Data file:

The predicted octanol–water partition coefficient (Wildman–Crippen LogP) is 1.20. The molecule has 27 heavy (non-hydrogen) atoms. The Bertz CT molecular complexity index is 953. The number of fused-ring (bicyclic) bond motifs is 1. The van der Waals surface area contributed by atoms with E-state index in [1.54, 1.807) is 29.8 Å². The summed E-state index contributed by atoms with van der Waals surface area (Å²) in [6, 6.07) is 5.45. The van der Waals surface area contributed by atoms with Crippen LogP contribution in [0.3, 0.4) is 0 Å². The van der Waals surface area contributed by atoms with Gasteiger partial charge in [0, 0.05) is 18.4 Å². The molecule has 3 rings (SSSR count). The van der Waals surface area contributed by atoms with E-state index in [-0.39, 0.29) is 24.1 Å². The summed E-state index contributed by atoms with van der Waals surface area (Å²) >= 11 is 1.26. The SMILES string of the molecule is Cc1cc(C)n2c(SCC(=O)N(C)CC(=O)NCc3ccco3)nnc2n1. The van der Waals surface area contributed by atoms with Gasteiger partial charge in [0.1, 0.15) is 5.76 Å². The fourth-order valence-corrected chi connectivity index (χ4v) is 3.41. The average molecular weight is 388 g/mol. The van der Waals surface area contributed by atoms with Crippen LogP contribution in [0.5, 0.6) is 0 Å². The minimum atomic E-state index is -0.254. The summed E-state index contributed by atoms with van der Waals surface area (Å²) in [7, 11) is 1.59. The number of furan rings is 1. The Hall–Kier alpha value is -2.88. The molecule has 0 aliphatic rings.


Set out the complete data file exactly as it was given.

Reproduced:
The predicted octanol–water partition coefficient (Wildman–Crippen LogP) is 1.20. The molecule has 27 heavy (non-hydrogen) atoms. The Bertz CT molecular complexity index is 953. The number of fused-ring (bicyclic) bond motifs is 1. The van der Waals surface area contributed by atoms with E-state index in [1.54, 1.807) is 29.8 Å². The summed E-state index contributed by atoms with van der Waals surface area (Å²) in [6, 6.07) is 5.45. The van der Waals surface area contributed by atoms with Crippen LogP contribution in [0.3, 0.4) is 0 Å². The van der Waals surface area contributed by atoms with Gasteiger partial charge in [0, 0.05) is 18.4 Å². The molecule has 3 rings (SSSR count). The van der Waals surface area contributed by atoms with E-state index in [-0.39, 0.29) is 24.1 Å². The summed E-state index contributed by atoms with van der Waals surface area (Å²) >= 11 is 1.26. The SMILES string of the molecule is Cc1cc(C)n2c(SCC(=O)N(C)CC(=O)NCc3ccco3)nnc2n1. The van der Waals surface area contributed by atoms with Gasteiger partial charge in [0.1, 0.15) is 5.76 Å². The fourth-order valence-corrected chi connectivity index (χ4v) is 3.41. The average molecular weight is 388 g/mol. The van der Waals surface area contributed by atoms with Crippen LogP contribution in [0.5, 0.6) is 0 Å². The minimum atomic E-state index is -0.254. The summed E-state index contributed by atoms with van der Waals surface area (Å²) in [7, 11) is 1.59. The number of furan rings is 1. The Hall–Kier alpha value is -2.88. The molecule has 0 aliphatic rings.